According (EEOC), Sexual harassment at work is defined as “Unwelcome sexual advances, requests for sexual favors, and other verbal or physical conduct of a sexual nature constitutes sexual harassment when submission to or rejection of this conduct explicitly or implicitly affects an individual’s employment, unreasonably interferes with an individual’s work performance or creates an intimidating, hostile or offensive work environment.”
When we think about sexual harassment in the workplace, a pretty clear image comes to mind. Traditionally it’s an intern, secretary, or other worker who is lower on the totem pole being pressured by someone above them for sexual favors, or constantly presenting them with unwelcome sexual advances. However, while sexual harassment is still primarily men harassing women, the numbers are beginning to reflect that it isn’t only women being harassed in the workplace. Men are victimized by this crime, as well.
And the first step to solving a problem, once you admit it exists, is to learn more about it.
4 Facts About Sexual Harassment Against Men in The Workplace
Fact #1: It’s More Common Than You’d Think
In a recent survey reported on Psychology Today, it was found that about one-third of all working men reported at least one form of sexual harassment in the previous year. Of the 7,809 sexual harassment charges filed in 2011 with the U.S. Equal Employment Opportunity Commision (EEOC), 16.1 percent were filed by men. By 2013, this had risen to 17.6 percent.
Fact #2: Complaints from men are on the rise
More recently, although the majority of the 2015 EEOC cases were filed by women, “…the percentage of sexual harassment claims filed by men has risen considerably – 92% of all claims were filed by women in 1990 v 83% in 2015.”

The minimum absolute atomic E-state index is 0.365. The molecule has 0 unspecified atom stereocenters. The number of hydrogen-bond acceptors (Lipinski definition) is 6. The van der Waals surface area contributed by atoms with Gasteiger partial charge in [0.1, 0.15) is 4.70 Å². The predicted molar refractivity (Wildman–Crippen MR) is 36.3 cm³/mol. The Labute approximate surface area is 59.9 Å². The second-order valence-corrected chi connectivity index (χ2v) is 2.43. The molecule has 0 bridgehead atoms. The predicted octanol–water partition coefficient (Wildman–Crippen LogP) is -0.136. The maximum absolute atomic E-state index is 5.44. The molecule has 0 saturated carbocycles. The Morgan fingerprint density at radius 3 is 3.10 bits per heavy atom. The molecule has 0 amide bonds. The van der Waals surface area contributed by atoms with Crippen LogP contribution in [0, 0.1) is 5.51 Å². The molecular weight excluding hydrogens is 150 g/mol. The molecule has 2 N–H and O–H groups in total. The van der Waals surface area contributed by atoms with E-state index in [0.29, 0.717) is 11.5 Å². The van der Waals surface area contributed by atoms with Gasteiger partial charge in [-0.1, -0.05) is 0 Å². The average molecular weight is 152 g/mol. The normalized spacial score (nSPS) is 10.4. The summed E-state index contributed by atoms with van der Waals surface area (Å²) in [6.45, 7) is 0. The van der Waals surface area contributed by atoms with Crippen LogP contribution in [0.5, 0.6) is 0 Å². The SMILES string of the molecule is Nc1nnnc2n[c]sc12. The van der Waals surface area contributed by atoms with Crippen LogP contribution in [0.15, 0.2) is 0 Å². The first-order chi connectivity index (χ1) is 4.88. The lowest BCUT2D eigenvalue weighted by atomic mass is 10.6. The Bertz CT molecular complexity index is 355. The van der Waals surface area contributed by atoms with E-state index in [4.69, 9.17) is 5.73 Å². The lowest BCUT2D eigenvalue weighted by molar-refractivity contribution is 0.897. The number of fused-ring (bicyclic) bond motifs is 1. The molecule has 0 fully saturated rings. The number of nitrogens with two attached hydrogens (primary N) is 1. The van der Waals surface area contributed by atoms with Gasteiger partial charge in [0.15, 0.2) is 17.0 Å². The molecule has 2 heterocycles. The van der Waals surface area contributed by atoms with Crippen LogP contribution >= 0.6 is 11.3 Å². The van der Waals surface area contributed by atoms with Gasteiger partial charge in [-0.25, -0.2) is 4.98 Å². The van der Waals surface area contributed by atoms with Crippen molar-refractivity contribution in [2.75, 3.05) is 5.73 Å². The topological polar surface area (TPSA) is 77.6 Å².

It is important to note however, that this number only reflects the number of men that report their issues to the EEOC. Men are less likely to shed light on sexual harassment in the workplace for fear of being mocked, and even less likely to report to a government agency.
Fact #3: Complaints Tend To Be Against Those in More Senior Positions
One aspect of the traditional image of workplace sexual harassment we do get right, according to Science Daily, is that it tends to come from above. While it is possible for someone in a lesser position to sexually harass someone above them on the job ladder, it is rare enough to be the exception that proves the rule. This implies that part of sexual harassment is the inherent power dynamic that comes with someone in a more junior position. The harasser has more power, therefore they can harass with impunity (or at least less chance of punishment), than if the positions were reversed.
Fact #4: Men in Sexual Minorities Are More Vulnerable to Harassment
Minorities tend to be more vulnerable in most sections of society. This tends to be true whether that minority is ethnic, religious, gender, or otherwise. So it should come as no surprise that, according to Psychology Today, men in a sexual minority are more vulnerable to sexual harassment in the workplace.
That is true across the board when it comes to different types of sexual harassment, as well. Gay men, for example, may be more likely to receive blatant threats to their jobs or advancement if sexual favors aren’t performed, but they may also be the butt of hurtful jokes, or the target of slurs and harmful comments. Both of these are forms of sexual harassment, since they target the sexuality of the victim.
If you have been the victim of sexual harassment in your workplace, and you need someone to help you find justice, contact us at Aiman-Smith & Marcy. We are here to stop unethical, and unequal, business practices, and to make sure victims have a voice. So if no one else is listening to you, we will.